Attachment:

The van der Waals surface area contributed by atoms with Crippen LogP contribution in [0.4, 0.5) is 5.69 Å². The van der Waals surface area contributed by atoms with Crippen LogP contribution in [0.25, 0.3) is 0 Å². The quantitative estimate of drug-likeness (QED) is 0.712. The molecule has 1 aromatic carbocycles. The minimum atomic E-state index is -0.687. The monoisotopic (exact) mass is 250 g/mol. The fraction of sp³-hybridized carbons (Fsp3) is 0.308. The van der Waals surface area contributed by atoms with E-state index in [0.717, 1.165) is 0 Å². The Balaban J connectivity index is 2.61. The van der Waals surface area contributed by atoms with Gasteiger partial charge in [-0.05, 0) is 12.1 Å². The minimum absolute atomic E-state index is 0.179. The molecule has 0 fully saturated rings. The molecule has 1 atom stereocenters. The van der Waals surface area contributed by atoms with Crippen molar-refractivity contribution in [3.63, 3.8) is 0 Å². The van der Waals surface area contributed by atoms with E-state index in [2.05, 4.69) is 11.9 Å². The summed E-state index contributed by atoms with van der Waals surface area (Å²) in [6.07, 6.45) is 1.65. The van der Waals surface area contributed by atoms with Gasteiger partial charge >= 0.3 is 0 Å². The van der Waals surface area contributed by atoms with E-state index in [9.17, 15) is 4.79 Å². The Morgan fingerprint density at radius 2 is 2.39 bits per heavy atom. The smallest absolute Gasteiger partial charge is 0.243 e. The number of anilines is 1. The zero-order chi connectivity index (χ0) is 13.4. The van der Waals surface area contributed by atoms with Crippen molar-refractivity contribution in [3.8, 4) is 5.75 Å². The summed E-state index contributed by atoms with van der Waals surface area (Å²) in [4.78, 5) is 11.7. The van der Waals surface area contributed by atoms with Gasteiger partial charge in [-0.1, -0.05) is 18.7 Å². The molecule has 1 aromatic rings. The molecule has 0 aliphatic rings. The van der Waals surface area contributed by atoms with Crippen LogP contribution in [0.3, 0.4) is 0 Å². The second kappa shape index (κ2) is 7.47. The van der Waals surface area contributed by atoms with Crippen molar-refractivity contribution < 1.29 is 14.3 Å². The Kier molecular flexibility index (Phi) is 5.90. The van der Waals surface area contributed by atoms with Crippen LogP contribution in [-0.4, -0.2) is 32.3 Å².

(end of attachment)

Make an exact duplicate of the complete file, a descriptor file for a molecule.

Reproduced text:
The van der Waals surface area contributed by atoms with Crippen LogP contribution in [0.4, 0.5) is 5.69 Å². The van der Waals surface area contributed by atoms with Crippen LogP contribution in [0.25, 0.3) is 0 Å². The quantitative estimate of drug-likeness (QED) is 0.712. The molecule has 1 aromatic carbocycles. The minimum atomic E-state index is -0.687. The monoisotopic (exact) mass is 250 g/mol. The fraction of sp³-hybridized carbons (Fsp3) is 0.308. The van der Waals surface area contributed by atoms with E-state index in [0.717, 1.165) is 0 Å². The Balaban J connectivity index is 2.61. The van der Waals surface area contributed by atoms with Gasteiger partial charge in [-0.05, 0) is 12.1 Å². The minimum absolute atomic E-state index is 0.179. The molecule has 0 fully saturated rings. The molecule has 1 atom stereocenters. The van der Waals surface area contributed by atoms with Crippen molar-refractivity contribution in [3.63, 3.8) is 0 Å². The van der Waals surface area contributed by atoms with E-state index in [2.05, 4.69) is 11.9 Å². The summed E-state index contributed by atoms with van der Waals surface area (Å²) in [6.07, 6.45) is 1.65. The van der Waals surface area contributed by atoms with Gasteiger partial charge >= 0.3 is 0 Å². The van der Waals surface area contributed by atoms with E-state index in [9.17, 15) is 4.79 Å². The Morgan fingerprint density at radius 2 is 2.39 bits per heavy atom. The smallest absolute Gasteiger partial charge is 0.243 e. The number of anilines is 1. The zero-order chi connectivity index (χ0) is 13.4. The van der Waals surface area contributed by atoms with Crippen molar-refractivity contribution in [3.8, 4) is 5.75 Å². The summed E-state index contributed by atoms with van der Waals surface area (Å²) in [4.78, 5) is 11.7. The van der Waals surface area contributed by atoms with Gasteiger partial charge in [-0.1, -0.05) is 18.7 Å². The molecule has 1 aromatic rings. The molecule has 0 aliphatic rings. The van der Waals surface area contributed by atoms with Crippen LogP contribution in [0.3, 0.4) is 0 Å². The second kappa shape index (κ2) is 7.47. The van der Waals surface area contributed by atoms with Crippen molar-refractivity contribution < 1.29 is 14.3 Å². The Kier molecular flexibility index (Phi) is 5.90. The van der Waals surface area contributed by atoms with Crippen LogP contribution in [-0.4, -0.2) is 32.3 Å².